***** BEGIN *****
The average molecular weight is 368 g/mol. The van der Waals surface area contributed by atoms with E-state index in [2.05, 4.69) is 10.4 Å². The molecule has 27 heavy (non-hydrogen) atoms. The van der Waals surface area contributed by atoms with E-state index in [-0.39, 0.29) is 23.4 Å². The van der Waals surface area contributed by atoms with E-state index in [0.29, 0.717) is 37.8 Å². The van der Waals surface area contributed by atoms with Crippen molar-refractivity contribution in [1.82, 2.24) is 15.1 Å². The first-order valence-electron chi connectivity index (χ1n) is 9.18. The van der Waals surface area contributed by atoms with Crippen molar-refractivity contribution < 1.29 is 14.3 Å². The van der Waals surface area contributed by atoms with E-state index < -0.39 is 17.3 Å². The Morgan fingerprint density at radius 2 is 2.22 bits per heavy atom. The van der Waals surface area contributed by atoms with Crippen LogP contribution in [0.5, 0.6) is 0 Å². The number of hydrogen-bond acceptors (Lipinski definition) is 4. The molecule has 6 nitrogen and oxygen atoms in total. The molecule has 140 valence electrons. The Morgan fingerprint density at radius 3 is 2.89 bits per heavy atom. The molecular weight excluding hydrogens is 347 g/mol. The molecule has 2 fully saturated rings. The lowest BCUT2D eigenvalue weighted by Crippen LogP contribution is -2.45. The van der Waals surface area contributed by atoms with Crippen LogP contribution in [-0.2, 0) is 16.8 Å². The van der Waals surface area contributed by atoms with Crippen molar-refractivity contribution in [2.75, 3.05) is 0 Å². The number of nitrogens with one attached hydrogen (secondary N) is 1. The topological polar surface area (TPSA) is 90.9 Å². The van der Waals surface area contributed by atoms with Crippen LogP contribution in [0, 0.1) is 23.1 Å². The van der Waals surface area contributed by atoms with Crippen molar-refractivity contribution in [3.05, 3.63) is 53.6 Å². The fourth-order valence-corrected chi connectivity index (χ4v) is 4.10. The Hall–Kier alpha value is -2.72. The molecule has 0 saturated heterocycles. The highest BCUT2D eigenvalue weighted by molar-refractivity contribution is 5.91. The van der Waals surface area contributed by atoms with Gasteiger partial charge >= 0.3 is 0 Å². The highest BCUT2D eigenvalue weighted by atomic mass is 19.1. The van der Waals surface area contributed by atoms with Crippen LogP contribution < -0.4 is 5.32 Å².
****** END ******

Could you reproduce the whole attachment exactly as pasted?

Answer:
The average molecular weight is 368 g/mol. The van der Waals surface area contributed by atoms with E-state index in [2.05, 4.69) is 10.4 Å². The molecule has 27 heavy (non-hydrogen) atoms. The van der Waals surface area contributed by atoms with E-state index in [-0.39, 0.29) is 23.4 Å². The van der Waals surface area contributed by atoms with E-state index in [0.29, 0.717) is 37.8 Å². The van der Waals surface area contributed by atoms with Crippen molar-refractivity contribution in [1.82, 2.24) is 15.1 Å². The first-order valence-electron chi connectivity index (χ1n) is 9.18. The van der Waals surface area contributed by atoms with Crippen molar-refractivity contribution < 1.29 is 14.3 Å². The van der Waals surface area contributed by atoms with E-state index < -0.39 is 17.3 Å². The Morgan fingerprint density at radius 2 is 2.22 bits per heavy atom. The van der Waals surface area contributed by atoms with Crippen LogP contribution in [0.5, 0.6) is 0 Å². The number of hydrogen-bond acceptors (Lipinski definition) is 4. The molecule has 6 nitrogen and oxygen atoms in total. The molecule has 140 valence electrons. The Morgan fingerprint density at radius 3 is 2.89 bits per heavy atom. The molecular weight excluding hydrogens is 347 g/mol. The molecule has 2 fully saturated rings. The lowest BCUT2D eigenvalue weighted by Crippen LogP contribution is -2.45. The van der Waals surface area contributed by atoms with Crippen LogP contribution in [-0.2, 0) is 16.8 Å². The van der Waals surface area contributed by atoms with Crippen molar-refractivity contribution in [2.75, 3.05) is 0 Å². The number of nitrogens with one attached hydrogen (secondary N) is 1. The topological polar surface area (TPSA) is 90.9 Å². The van der Waals surface area contributed by atoms with Crippen LogP contribution in [0, 0.1) is 23.1 Å². The van der Waals surface area contributed by atoms with Crippen molar-refractivity contribution in [3.05, 3.63) is 53.6 Å². The fourth-order valence-corrected chi connectivity index (χ4v) is 4.10. The Hall–Kier alpha value is -2.72. The molecule has 0 saturated heterocycles. The highest BCUT2D eigenvalue weighted by molar-refractivity contribution is 5.91. The van der Waals surface area contributed by atoms with Gasteiger partial charge >= 0.3 is 0 Å². The highest BCUT2D eigenvalue weighted by atomic mass is 19.1. The van der Waals surface area contributed by atoms with Crippen LogP contribution < -0.4 is 5.32 Å².